After wrapping up our first housesit on this 40-day adventure to North Carolina (have I mentioned how AWESOME the housesitting lifestyle is? Check out TrustedHousesitters.com for yourself via: https://tinyurl.com/TONNhousesit) …yesterday was a travel day. Making our way from Asheville to Raleigh, North Carolina for Housesit #2. Our homeowners in Raleigh very graciously asked if they could take us out to dinner last night, before leaving on their own adventure. Then after wishing them a safe trip this morning after a good night’s sleep, I made my way out to Cedar Hills Rotary Park, to begin to see what more of the disc golf scene in Raleigh-Durham is like.
I had only previously played two courses in the metro area, both in Durham: Valley Springs Park and Cornwallis Road Park. A couple quick rounds I snuck in while making my way from Greer, South Carolina up to Norfolk, Virginia for a work conference. So this housesit, as well as Housesit #3, would be my chance to really explore an area with a lot of supposedly great wooded courses.
Cedar Hills did not disappoint, and it is my favorite type of course to play. Heavily wooded, rewarding accuracy much more than distance off the tee. I started my exploration of Raleigh on a high note, shooting a -3 (53) off the Blue/Long tees, for an estimated round rating of 999. Playing Holes 13-18 with a couple of super nice guys who were full of questions about the DGA Squall and Undertow. I was playing really well, so on Hole 17, I decided to risk a very low percentage shot in pursuit of a deuce on the 210-foot par 3. And I paid for it. Carding a bogey-4. On a 210-foot hole. [sigh]
Not listening to my own advice of taking what a course gives you, and “the player that makes the fewest mistakes wins,” I was able to quickly re-group on the 450-foot Hole 18. Throwing a long (but not risky) drive to the middle of the fairway, trusting that my Squall would get things done in my second shot. I then put my Squall inside of ten feet on my second shot, finishing with a birdie-3. I still felt stupid, the risk I took on Hole 17 which cost me dearly! But at least I was able to sort of “erase the mistake” before heading back to the van.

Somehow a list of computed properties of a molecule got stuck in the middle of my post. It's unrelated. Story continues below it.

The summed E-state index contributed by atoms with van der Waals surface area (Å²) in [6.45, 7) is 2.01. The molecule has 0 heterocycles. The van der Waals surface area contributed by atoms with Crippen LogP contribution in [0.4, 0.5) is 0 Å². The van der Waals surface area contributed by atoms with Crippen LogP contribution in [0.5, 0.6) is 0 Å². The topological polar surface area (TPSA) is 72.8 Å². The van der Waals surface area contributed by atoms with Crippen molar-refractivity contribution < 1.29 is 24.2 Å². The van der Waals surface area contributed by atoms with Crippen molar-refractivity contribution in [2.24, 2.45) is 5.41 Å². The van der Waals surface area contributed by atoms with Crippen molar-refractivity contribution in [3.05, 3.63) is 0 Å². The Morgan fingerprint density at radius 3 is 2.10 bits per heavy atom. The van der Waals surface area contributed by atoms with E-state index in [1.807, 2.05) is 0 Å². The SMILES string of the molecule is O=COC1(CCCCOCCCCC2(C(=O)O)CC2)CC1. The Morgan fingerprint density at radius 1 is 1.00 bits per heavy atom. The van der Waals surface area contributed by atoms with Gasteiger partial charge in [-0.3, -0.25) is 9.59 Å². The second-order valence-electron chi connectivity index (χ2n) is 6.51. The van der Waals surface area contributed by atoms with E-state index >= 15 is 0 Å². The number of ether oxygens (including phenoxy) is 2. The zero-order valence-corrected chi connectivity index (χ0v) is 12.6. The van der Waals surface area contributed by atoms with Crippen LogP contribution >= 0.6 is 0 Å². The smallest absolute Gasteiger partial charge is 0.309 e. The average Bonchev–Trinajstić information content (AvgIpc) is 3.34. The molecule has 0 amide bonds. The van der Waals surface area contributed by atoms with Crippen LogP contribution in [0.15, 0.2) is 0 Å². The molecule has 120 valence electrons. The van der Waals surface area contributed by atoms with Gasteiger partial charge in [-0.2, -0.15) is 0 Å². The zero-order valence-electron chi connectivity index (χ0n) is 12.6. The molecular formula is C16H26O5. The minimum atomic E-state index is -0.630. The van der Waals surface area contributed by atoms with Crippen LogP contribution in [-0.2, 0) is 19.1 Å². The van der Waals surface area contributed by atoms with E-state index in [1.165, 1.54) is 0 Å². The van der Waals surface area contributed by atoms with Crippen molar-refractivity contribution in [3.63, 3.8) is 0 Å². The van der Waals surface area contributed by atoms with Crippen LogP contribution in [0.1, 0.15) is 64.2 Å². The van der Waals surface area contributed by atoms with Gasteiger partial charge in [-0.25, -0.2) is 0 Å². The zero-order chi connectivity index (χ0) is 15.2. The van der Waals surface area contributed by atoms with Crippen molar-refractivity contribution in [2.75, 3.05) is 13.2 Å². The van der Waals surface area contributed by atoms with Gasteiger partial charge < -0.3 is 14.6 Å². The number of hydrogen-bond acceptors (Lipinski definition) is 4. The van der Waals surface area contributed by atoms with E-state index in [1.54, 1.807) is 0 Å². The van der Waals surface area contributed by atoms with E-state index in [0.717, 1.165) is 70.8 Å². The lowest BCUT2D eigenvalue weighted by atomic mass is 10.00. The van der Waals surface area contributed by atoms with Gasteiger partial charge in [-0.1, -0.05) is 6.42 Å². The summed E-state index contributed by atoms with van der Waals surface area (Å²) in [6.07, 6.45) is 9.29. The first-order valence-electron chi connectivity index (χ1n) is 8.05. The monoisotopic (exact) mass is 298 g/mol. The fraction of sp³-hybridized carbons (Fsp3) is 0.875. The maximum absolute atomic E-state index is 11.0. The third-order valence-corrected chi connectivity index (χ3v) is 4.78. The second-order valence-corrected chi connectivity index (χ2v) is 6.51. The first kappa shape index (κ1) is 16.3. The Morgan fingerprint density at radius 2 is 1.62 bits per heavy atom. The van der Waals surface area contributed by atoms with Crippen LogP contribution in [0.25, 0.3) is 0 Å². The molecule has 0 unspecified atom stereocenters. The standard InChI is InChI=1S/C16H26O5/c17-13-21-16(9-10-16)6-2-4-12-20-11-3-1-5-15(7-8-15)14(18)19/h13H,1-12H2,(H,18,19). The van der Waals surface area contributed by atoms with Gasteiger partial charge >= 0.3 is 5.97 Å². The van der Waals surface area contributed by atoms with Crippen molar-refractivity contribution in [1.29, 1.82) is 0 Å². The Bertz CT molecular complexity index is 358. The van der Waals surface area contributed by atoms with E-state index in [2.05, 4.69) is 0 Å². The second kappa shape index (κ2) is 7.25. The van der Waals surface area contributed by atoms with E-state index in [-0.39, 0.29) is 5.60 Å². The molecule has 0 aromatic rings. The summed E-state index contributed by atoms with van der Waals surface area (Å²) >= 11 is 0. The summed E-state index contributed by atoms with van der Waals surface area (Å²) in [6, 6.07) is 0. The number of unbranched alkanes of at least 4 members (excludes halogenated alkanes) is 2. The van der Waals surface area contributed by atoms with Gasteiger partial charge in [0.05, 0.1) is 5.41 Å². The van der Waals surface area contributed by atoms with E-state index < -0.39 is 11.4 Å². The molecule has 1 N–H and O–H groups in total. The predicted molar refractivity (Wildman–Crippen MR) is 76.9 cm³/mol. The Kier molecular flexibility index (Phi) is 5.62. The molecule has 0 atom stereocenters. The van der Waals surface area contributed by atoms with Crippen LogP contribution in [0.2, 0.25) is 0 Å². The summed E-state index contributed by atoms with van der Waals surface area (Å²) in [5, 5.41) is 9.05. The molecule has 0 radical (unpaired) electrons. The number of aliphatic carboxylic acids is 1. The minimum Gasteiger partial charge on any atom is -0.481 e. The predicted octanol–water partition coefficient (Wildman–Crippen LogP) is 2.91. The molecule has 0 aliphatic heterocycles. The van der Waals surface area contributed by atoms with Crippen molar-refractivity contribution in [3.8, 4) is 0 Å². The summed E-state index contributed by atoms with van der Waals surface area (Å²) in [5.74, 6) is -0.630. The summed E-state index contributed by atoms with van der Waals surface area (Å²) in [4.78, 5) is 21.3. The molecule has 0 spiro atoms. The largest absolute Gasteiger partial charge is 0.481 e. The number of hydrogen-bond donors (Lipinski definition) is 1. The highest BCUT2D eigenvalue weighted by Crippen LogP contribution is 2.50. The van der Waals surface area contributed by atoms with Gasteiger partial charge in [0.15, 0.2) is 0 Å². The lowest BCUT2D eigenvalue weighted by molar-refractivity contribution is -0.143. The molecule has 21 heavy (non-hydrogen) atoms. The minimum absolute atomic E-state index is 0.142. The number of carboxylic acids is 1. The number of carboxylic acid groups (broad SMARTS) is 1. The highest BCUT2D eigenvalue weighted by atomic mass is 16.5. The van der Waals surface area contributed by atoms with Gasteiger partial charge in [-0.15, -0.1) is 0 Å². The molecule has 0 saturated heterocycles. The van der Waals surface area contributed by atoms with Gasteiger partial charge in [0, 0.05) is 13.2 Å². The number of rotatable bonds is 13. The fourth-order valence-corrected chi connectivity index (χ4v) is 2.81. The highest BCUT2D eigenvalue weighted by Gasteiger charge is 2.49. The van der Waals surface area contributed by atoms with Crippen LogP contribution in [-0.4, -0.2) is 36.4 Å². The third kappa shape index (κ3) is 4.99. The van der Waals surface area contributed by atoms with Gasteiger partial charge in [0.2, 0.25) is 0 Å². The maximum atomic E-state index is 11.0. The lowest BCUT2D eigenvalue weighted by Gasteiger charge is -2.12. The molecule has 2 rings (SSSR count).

After getting back to the house in Raleigh, my wife, youngest daughter and I decided that it was time for culture and a shared experience that didn’t involve throwing DGA plastic…so we headed off to the North Carolina Museum of Art. That was a lot of fun! And what I probably don’t mention enough is that these housesitting trips are NOT about disc golf! It is about shared experiences and memories with my wife and daughter(s). And disc golf is what I do because I love it, an effort to keep my “spare tire” around my mid-section a little smaller (exercise), and to try and be a bit of an inspiration for others with epilepsy and/or who will never be the next “Matt Bell” on the Disc Golf Pro Tour! And to be able to do what I do as a part of Team DGA, having played in all fifty US States, three Canadian provinces, France and The Netherlands? I feel like one of the luckiest human beings on the planet.
Magic Number = 176 (1,824 Courses Played)
How it All Got Started: Tonn’s Travels >>
A main purpose of this blog will be to share information, helpful tips and tricks (everything from health and fitness to methods for saving money while you’re out “bagging courses” of your own), and ideas for better, safer course design. But I am also hoping to inspire others with my passion for the sport, via the stories I can share about all of the interesting experiences I have. All of the interesting people I meet. All of the amazing courses I am blessed to have the opportunity to play. If I can inspire even a handful of individuals to get off the couch, get “out of their bubble” or “security blanket” and explore more of this big, beautiful planet we all call home? Then I will consider this effort a success.
Derek Tonn is a member of the DGA’s Ambassador Team. His company, Mapformation, LLC, has been DGA’s partner in the development of disc golf tee signage since 2012. The longer our two companies have worked together, and the more Derek has gotten to know all the great folks at DGA, the more he has wanted to formally sing the company’s praises. The more he has realized that “Steady” Ed’s (the father of disc golf and the modern-day Frisbee) vision for the sport and his company perfectly describes his own interests and priorities related to disc golf, and the more Derek has recently been encouraged to share his story.